Angus: Ze name! Ze name!

IBM iDuring the hiatus of Angus, a major event occurred. IBM announced the Power Systems line of servers, running AIX, IBM i and Linux. Major, because this was as large as the AS/400 being announced as the merger of the S/38 and S/36. The separation of hardware and operating system supports the future of systems as a commodity, and provides IBM i a future of being able to run on the mainstream server that IBM delivers.

Yet, a large proportion of the IBM i community remains unbelieving, skeptical and negative. All they see is that IBM has saddled us with another name to call this platform that we love. And of course, the name confusion simply clouds one of the most important IBM announcements in this century.

Last month, I spoke at two modernization events in South Africa. The midrange community there has been decimated in the last 4 or 5 years, and only about a tenth of the servers remain. New Power Systems may be sold there, but the IBM i operating system seems to be making no headway.

This week, I spoke with a customer who has an iSeries – referred to as “the AS/400” – with a solid homegrown business application. While the 5250 programmers have been ‘encouraged’ to modernize and use the new Eclipse based IDE toolset, they still code with an approach that smacks of 1980. This leads the IT director to consider one of two courses – outsourcing the i team, or replacing the application with a Java based solution. The first is difficult to find, which leads him to believe IBM i has no future. The second does not require IBM i, since all his Java programmers understand AIX better and do not want to learn IBM i.

IBM also promised us that there would be marketing of Power Systems with all three OSs mentioned – AIX, IBM i and Linux. This promise remains unfulfilled on the outside of IBM, with no apparent marketing to support the premise that IBM i is the OS “for business”. Even the Power Systems home page at IBM does not show the three logos together.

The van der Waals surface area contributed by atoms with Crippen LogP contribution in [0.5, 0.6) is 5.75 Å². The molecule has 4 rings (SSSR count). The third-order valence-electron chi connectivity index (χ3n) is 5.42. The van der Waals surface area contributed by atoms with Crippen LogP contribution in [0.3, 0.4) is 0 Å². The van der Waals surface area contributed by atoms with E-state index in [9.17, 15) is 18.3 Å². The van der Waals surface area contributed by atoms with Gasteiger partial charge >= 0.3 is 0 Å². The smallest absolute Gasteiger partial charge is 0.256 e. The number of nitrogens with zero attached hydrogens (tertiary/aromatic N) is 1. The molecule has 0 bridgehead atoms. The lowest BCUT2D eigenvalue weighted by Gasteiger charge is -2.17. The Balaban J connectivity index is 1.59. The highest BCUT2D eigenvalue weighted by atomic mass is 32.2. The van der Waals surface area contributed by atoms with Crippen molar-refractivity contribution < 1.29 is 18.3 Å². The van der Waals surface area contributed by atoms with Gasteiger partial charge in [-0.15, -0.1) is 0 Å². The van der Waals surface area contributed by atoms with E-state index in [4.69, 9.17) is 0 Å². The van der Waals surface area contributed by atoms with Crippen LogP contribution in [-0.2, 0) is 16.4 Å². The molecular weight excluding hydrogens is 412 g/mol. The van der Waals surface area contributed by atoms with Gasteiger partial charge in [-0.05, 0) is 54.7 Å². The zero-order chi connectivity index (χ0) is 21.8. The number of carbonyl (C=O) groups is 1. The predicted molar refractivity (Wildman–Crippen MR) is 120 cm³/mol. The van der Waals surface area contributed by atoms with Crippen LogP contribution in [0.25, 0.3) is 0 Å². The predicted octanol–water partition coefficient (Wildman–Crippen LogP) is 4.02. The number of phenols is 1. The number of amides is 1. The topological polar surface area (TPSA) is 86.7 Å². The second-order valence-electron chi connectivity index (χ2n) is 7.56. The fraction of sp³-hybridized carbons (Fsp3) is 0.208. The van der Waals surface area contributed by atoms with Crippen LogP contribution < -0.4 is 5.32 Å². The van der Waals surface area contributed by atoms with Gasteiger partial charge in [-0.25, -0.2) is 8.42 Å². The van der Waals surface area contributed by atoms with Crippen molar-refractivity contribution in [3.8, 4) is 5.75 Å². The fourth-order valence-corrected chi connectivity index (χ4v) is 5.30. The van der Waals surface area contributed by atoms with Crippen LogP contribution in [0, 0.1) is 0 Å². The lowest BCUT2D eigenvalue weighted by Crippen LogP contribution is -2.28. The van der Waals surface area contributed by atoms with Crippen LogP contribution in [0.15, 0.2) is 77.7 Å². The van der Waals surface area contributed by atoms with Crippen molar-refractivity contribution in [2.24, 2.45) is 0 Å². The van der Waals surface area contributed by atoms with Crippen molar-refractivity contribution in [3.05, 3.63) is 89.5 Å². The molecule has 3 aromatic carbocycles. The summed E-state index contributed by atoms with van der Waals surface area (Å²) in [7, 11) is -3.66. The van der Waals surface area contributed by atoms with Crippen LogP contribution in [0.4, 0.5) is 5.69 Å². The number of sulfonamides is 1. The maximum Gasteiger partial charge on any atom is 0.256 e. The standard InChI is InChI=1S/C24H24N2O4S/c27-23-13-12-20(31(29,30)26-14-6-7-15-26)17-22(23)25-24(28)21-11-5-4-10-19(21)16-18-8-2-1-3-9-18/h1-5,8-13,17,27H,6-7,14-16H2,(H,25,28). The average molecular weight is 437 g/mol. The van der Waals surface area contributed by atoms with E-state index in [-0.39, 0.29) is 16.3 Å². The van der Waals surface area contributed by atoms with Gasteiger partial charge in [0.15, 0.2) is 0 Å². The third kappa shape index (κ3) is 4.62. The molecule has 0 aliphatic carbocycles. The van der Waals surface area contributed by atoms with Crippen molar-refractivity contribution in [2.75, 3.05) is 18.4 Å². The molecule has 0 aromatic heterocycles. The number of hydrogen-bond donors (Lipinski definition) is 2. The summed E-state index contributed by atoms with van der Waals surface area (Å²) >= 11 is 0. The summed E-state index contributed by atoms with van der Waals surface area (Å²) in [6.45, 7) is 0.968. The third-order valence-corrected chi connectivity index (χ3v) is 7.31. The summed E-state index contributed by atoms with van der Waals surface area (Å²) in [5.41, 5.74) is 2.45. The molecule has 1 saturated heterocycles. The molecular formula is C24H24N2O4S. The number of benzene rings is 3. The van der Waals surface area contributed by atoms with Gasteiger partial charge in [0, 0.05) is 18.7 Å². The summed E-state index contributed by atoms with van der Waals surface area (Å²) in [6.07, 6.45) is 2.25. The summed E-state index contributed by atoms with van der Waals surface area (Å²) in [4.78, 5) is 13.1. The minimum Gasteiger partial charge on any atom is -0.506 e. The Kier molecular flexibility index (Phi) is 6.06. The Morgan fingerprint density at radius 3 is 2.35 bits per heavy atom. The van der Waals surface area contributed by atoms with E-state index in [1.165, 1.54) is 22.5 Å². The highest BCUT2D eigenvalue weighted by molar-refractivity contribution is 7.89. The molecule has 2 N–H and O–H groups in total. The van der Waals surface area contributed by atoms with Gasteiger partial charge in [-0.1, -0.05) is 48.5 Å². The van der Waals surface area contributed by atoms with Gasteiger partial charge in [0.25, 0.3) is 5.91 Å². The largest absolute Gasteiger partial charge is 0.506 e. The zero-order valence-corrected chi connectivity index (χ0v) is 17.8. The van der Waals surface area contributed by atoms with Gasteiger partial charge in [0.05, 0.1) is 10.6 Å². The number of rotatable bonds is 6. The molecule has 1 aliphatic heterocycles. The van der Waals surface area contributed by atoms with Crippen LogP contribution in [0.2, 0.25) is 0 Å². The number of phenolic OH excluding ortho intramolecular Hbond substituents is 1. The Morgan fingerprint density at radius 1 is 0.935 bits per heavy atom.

It is no wonder that IBM i continues to be pushed out the door. Most people consider the AS/400 to be old and worthy of replacing with non-IBM i systems. Our community indulges themselves in the safety net of calling it an AS/400, only to find themselves without a job, and without a future.

Do we still have time to restore IBM i to the glory of the legacy it has left? Probably not… But we ~can~ turn around the impression that we work on an OLD system, with OLD tools, building OLD applications.

We must do at least these things:

  1. Stop calling it an AS/400, iSeries, i5 or System i – in fact, just stop mentioning that the name was changed. Why pay attention to that? Talk about the strong heritage we have in AS/400 and System i, then brag about IBM i.
  2. Stop coding like it is 1999. You know who you are.
  3. Expand our skillset to include modern development paradigms – integrated development environments, new languages…
  4. Use the right tool for the right job – not just the one you know.
  5. Spread the word – positively, enthusiastically.

What can IBM do? Two things:

  1. Live up to the marketing promise. Show IBM i in ALL the family portraits with the other children. Show the photo album to the world.
  2. Require customers to move forward by dropping support for all the legacy compilers. Provide tools to migrate, and encourage upgrades with server discounts. Consider all the consulting work and server activity, and while it will cost customers an immediate investment, their ROI will be realized within a few years with highly reduced maintenance costs, and modernized applications.

And here is the solution to the name conundrum…

Write: IBM i on Power Systems

Speak: i


Get to it….

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